Philippine Science Letters
Phil. Sci. Lett. 2014 7 (1) 1-6
available online: January 18, 2014
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Received: November 18, 2013
Revised: January 7, 2014
Accepted: January 8, 2014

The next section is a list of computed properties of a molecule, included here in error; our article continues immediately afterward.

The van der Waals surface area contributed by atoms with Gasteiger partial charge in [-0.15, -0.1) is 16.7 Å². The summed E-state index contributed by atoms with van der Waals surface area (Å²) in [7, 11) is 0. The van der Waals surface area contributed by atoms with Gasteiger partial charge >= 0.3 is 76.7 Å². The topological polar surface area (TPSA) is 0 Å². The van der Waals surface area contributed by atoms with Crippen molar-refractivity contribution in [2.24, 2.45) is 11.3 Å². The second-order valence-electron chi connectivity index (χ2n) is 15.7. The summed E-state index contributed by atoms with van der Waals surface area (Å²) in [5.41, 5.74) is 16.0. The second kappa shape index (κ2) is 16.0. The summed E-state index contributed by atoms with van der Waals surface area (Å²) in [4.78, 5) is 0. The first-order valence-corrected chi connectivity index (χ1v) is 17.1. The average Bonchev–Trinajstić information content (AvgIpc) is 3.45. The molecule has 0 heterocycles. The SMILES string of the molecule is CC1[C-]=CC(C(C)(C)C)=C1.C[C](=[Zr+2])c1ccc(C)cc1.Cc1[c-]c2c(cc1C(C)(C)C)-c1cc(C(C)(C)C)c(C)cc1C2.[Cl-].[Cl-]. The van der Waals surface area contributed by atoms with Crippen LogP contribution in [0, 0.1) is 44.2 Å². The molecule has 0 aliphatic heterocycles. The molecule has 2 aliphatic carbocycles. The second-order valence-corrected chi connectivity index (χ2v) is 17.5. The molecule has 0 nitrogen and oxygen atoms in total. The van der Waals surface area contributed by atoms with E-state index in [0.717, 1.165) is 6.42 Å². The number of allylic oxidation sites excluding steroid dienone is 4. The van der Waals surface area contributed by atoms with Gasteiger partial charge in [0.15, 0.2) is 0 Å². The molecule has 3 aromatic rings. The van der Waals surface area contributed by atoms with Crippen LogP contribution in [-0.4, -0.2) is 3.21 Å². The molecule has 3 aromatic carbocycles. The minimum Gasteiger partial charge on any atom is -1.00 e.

This study was conducted as an initial approach to come up with biotechnological solutions to address problems associated with oil spill and waste oil contamination. Oil sludge sample from an oil refinery in Manila (Philippines) was used to inoculate minimal broth supplemented with bunker oil in order to isolate putative bunker oil-degrading bacteria. A bacterial isolate identified as a strain of Acinetobacter baumannii based on 16s rRNA gene sequence exhibited significant bunker oil utilization in minimal broth and minimal agar plate with bunker oil and was designated as the oil sludge Acinetobacter baumannii strain OS1. Six primers alkMF1, alkMF2, alkMF3, alkMR1, alkMR2, alkMR3 were designed and used in PCR in order to detect and amplify the alkane1-monooxygenase gene (alkM) that codes for an enzyme involved in hydrocarbon degradation. Primer sets alkMF1/alkMR1, alkMF2/alkMR2, alkMF1/alkMR2, and alkMF3/alkMR3 amplified the expected 715-bp, 807-bp, 1,340-bp, and 506-bp fragments, respectively. These primers can be used in screening procedures (including a metagenomic approach) to identify bacteria that possess alkM. Sequence analysis of the different amplicons resulted in the elucidation of the complete sequence of strain OS1 alkM gene (GenBank: accession no. KC888016). BLAST analysis revealed 99% sequence similarity of Acinetobacter baumannii strain OS1 alkM gene to alkM reported for Acinetobacter baumannii AB307 0294 (GenBank: accession no CP001172). A fourteen-nucleotide variation expected to result in 3 amino acid differences was observed. The amplification and isolation of the complete alkM gene from strain OS1 will pave the way for cloning and expression of the gene in an appropriate host cell.